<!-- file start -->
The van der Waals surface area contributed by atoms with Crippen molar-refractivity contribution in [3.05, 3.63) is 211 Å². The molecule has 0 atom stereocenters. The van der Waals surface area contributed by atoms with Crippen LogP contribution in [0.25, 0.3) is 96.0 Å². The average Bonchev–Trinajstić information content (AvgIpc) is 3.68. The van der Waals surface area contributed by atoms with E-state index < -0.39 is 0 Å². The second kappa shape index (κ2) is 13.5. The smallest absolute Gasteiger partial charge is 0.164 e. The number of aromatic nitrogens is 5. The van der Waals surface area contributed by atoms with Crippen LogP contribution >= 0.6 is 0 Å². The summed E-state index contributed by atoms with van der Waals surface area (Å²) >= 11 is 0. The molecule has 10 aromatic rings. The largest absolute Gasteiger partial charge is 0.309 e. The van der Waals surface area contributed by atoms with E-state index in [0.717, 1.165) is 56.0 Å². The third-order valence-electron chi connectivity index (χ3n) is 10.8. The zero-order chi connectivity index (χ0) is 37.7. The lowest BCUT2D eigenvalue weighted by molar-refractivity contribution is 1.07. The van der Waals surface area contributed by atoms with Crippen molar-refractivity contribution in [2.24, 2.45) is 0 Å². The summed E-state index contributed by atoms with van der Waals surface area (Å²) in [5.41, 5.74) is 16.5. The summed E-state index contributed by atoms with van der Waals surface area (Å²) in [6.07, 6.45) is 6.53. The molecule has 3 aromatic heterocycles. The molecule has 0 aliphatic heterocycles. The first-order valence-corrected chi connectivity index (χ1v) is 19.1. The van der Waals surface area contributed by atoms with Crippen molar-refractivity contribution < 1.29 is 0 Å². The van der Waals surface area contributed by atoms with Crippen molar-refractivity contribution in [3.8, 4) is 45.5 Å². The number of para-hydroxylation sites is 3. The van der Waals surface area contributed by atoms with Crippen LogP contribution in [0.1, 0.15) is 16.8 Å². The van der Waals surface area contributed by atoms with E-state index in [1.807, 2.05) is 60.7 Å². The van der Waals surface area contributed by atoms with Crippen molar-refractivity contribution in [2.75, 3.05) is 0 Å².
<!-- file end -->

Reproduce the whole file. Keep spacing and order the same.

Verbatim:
The van der Waals surface area contributed by atoms with Crippen molar-refractivity contribution in [3.05, 3.63) is 211 Å². The molecule has 0 atom stereocenters. The van der Waals surface area contributed by atoms with Crippen LogP contribution in [0.25, 0.3) is 96.0 Å². The average Bonchev–Trinajstić information content (AvgIpc) is 3.68. The van der Waals surface area contributed by atoms with E-state index < -0.39 is 0 Å². The second kappa shape index (κ2) is 13.5. The smallest absolute Gasteiger partial charge is 0.164 e. The number of aromatic nitrogens is 5. The van der Waals surface area contributed by atoms with Crippen LogP contribution >= 0.6 is 0 Å². The summed E-state index contributed by atoms with van der Waals surface area (Å²) >= 11 is 0. The molecule has 10 aromatic rings. The largest absolute Gasteiger partial charge is 0.309 e. The van der Waals surface area contributed by atoms with E-state index in [0.717, 1.165) is 56.0 Å². The third-order valence-electron chi connectivity index (χ3n) is 10.8. The zero-order chi connectivity index (χ0) is 37.7. The lowest BCUT2D eigenvalue weighted by molar-refractivity contribution is 1.07. The van der Waals surface area contributed by atoms with Crippen molar-refractivity contribution in [2.24, 2.45) is 0 Å². The summed E-state index contributed by atoms with van der Waals surface area (Å²) in [5.41, 5.74) is 16.5. The summed E-state index contributed by atoms with van der Waals surface area (Å²) in [6.07, 6.45) is 6.53. The molecule has 3 aromatic heterocycles. The molecule has 0 aliphatic heterocycles. The first-order valence-corrected chi connectivity index (χ1v) is 19.1. The van der Waals surface area contributed by atoms with Crippen molar-refractivity contribution < 1.29 is 0 Å². The van der Waals surface area contributed by atoms with Crippen molar-refractivity contribution in [3.8, 4) is 45.5 Å². The number of para-hydroxylation sites is 3. The van der Waals surface area contributed by atoms with Crippen LogP contribution in [0.1, 0.15) is 16.8 Å². The van der Waals surface area contributed by atoms with E-state index in [1.807, 2.05) is 60.7 Å². The van der Waals surface area contributed by atoms with Crippen molar-refractivity contribution in [2.75, 3.05) is 0 Å².